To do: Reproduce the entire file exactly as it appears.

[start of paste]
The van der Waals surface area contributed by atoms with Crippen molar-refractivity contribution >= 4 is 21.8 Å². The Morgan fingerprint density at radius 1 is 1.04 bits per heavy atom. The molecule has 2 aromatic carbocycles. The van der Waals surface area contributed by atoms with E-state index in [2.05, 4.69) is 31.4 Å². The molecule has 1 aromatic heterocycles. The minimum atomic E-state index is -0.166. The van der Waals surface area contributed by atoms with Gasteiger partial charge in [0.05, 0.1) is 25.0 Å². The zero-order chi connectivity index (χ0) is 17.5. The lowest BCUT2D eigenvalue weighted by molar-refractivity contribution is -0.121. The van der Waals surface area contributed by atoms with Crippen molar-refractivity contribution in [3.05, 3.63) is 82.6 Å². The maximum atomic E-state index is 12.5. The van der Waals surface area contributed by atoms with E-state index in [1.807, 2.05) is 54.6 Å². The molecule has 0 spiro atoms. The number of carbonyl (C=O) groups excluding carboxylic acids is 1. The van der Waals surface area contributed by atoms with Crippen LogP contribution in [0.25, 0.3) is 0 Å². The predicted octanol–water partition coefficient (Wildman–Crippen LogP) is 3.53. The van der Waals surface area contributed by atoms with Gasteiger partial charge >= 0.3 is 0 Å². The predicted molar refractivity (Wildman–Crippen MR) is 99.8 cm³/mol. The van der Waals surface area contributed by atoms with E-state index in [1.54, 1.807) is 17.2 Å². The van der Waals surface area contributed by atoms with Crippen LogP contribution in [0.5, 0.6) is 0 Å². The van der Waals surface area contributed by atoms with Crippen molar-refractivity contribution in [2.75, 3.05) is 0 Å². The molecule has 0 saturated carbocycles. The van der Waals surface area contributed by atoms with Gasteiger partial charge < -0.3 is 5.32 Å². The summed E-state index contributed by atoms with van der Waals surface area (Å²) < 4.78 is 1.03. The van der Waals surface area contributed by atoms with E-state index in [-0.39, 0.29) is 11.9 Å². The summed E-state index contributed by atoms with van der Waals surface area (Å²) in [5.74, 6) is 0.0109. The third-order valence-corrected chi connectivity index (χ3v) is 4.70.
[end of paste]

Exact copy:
The van der Waals surface area contributed by atoms with Crippen molar-refractivity contribution >= 4 is 21.8 Å². The Morgan fingerprint density at radius 1 is 1.04 bits per heavy atom. The molecule has 2 aromatic carbocycles. The van der Waals surface area contributed by atoms with E-state index in [2.05, 4.69) is 31.4 Å². The molecule has 1 aromatic heterocycles. The minimum atomic E-state index is -0.166. The van der Waals surface area contributed by atoms with Gasteiger partial charge in [0.05, 0.1) is 25.0 Å². The zero-order chi connectivity index (χ0) is 17.5. The lowest BCUT2D eigenvalue weighted by molar-refractivity contribution is -0.121. The van der Waals surface area contributed by atoms with Crippen molar-refractivity contribution in [3.05, 3.63) is 82.6 Å². The maximum atomic E-state index is 12.5. The van der Waals surface area contributed by atoms with E-state index in [1.807, 2.05) is 54.6 Å². The molecule has 0 spiro atoms. The number of carbonyl (C=O) groups excluding carboxylic acids is 1. The van der Waals surface area contributed by atoms with Crippen LogP contribution in [0.25, 0.3) is 0 Å². The predicted octanol–water partition coefficient (Wildman–Crippen LogP) is 3.53. The van der Waals surface area contributed by atoms with Gasteiger partial charge >= 0.3 is 0 Å². The predicted molar refractivity (Wildman–Crippen MR) is 99.8 cm³/mol. The van der Waals surface area contributed by atoms with E-state index in [1.54, 1.807) is 17.2 Å². The van der Waals surface area contributed by atoms with Crippen LogP contribution in [0.5, 0.6) is 0 Å². The van der Waals surface area contributed by atoms with Crippen molar-refractivity contribution in [2.75, 3.05) is 0 Å². The molecule has 0 saturated carbocycles. The van der Waals surface area contributed by atoms with Gasteiger partial charge < -0.3 is 5.32 Å². The summed E-state index contributed by atoms with van der Waals surface area (Å²) < 4.78 is 1.03. The van der Waals surface area contributed by atoms with E-state index in [-0.39, 0.29) is 11.9 Å². The summed E-state index contributed by atoms with van der Waals surface area (Å²) in [5.74, 6) is 0.0109. The third-order valence-corrected chi connectivity index (χ3v) is 4.70.